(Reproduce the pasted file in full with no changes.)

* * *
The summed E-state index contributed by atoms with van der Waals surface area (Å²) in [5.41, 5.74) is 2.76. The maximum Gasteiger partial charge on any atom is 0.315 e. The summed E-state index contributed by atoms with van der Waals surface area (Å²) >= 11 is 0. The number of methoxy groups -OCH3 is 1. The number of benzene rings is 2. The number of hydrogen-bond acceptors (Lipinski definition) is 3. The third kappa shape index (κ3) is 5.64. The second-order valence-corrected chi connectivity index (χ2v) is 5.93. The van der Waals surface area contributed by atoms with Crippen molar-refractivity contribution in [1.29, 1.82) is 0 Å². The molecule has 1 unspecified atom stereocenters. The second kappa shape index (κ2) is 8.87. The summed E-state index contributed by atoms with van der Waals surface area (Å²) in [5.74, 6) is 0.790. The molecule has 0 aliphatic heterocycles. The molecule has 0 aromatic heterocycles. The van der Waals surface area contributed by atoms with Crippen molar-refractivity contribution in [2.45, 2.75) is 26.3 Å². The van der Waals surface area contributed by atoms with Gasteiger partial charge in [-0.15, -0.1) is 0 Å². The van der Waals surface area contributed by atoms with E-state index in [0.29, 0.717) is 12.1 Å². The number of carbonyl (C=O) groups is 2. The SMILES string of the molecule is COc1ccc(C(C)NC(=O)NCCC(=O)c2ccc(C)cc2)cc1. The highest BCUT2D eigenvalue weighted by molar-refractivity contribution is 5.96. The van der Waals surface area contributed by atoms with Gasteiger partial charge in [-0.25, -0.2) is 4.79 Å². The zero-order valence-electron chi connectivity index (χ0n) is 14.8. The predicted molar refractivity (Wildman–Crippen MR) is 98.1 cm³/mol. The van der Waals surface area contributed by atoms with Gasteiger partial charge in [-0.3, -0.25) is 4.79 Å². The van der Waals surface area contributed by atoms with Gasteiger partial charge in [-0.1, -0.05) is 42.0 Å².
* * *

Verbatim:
The summed E-state index contributed by atoms with van der Waals surface area (Å²) in [5.41, 5.74) is 2.76. The maximum Gasteiger partial charge on any atom is 0.315 e. The summed E-state index contributed by atoms with van der Waals surface area (Å²) >= 11 is 0. The number of methoxy groups -OCH3 is 1. The number of benzene rings is 2. The number of hydrogen-bond acceptors (Lipinski definition) is 3. The third kappa shape index (κ3) is 5.64. The second-order valence-corrected chi connectivity index (χ2v) is 5.93. The van der Waals surface area contributed by atoms with Crippen molar-refractivity contribution in [1.29, 1.82) is 0 Å². The molecule has 1 unspecified atom stereocenters. The second kappa shape index (κ2) is 8.87. The summed E-state index contributed by atoms with van der Waals surface area (Å²) in [5.74, 6) is 0.790. The molecule has 0 aliphatic heterocycles. The molecule has 0 aromatic heterocycles. The van der Waals surface area contributed by atoms with Crippen molar-refractivity contribution in [2.45, 2.75) is 26.3 Å². The van der Waals surface area contributed by atoms with Gasteiger partial charge in [-0.15, -0.1) is 0 Å². The van der Waals surface area contributed by atoms with E-state index in [0.29, 0.717) is 12.1 Å². The number of carbonyl (C=O) groups is 2. The SMILES string of the molecule is COc1ccc(C(C)NC(=O)NCCC(=O)c2ccc(C)cc2)cc1. The highest BCUT2D eigenvalue weighted by molar-refractivity contribution is 5.96. The van der Waals surface area contributed by atoms with Gasteiger partial charge in [-0.25, -0.2) is 4.79 Å². The zero-order valence-electron chi connectivity index (χ0n) is 14.8. The predicted molar refractivity (Wildman–Crippen MR) is 98.1 cm³/mol. The van der Waals surface area contributed by atoms with Gasteiger partial charge in [-0.3, -0.25) is 4.79 Å². The van der Waals surface area contributed by atoms with Gasteiger partial charge in [-0.1, -0.05) is 42.0 Å².